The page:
Your mission statement rocks! Hooray! (Hopefully, it’s not as silly as the one I created above using a management-speak generator.) This is the engaging picture of your objective and your Why.
Now comes the necessary but usually neglected hard work:
(1) Define victory
(2) Determine how we will measure progress
(3) Call out the constraints.
Failure to do these three makes your change efforts 100x more difficult than they should be. Your carefully crafted mission statement will feed the cynicism in your organization when they face difficult challenges. Smart leaders tackle these difficult questions to engage the organization.
I use the word ‘victory’ rather than ‘success’ because you want emotional impact in your definition. What needs to happen so you throw a massive celebration party? What will be worth talking about years afterward? How does it look to you and to others? What will your competition say about it, or people whose opinion truly matters? Who will celebrate with you? What will victory sound like and smell like?
Don’t shortchange the work in defining victory.
Determine how will we measure progress
Mushy mission statements lack the means to know if you’re on the right course, and how to assess progress.
Mark Horstman has pointed out that all projects boil down to repeated answers to the question of who does what task by when. Your leadership task is to attach the who/what/when information to the why of the mission statement.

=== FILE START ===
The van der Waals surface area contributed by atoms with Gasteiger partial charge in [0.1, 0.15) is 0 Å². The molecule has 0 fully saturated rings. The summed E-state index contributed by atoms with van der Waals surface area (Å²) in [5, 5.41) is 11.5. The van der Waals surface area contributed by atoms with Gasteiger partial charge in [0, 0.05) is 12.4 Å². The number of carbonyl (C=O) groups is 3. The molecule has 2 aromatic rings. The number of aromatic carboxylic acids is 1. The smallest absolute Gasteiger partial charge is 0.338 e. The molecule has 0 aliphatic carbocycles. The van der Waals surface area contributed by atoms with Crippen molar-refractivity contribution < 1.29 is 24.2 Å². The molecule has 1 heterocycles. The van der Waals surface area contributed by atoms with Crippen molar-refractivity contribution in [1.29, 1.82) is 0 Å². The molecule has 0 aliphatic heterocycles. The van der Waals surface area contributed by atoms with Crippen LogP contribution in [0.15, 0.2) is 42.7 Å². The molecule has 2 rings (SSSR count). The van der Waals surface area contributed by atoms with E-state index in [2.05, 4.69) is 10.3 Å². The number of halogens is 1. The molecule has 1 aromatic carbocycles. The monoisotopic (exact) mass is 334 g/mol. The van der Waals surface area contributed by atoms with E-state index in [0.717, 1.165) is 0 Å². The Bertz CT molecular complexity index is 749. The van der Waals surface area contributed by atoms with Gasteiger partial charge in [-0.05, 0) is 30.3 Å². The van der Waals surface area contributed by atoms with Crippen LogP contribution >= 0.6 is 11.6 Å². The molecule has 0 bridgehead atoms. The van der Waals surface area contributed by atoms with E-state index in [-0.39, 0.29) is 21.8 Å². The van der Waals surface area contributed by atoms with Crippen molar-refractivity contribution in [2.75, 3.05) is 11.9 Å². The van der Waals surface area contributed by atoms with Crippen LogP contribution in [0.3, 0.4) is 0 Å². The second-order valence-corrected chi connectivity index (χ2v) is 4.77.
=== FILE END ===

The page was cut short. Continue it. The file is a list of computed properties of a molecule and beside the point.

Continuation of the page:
This is excellent work for your trusted team of leaders. You need multiple, well-informed perspectives.
Call out the constraints
Every great work has constraints. There is a limit to the funding, or time. Some actions are unacceptable (even though they might be legal and ethical) – you can’t “go nuclear.” Leaders need to know “this is a ditch, that is a ditch, and here’s the road.”
Don’t be afraid to use the constraints to your advantage. Constraints often fuel creative solutions. “Whom the gods wish to destroy, they give unlimited resources,” as the saying goes.
This is your four-part framework for massive success:
- Strong mission statement – your big why
- Victory defined in practical and emotional terms
- Measurements available so you can monitor progress
- Useful constraints identified for everyone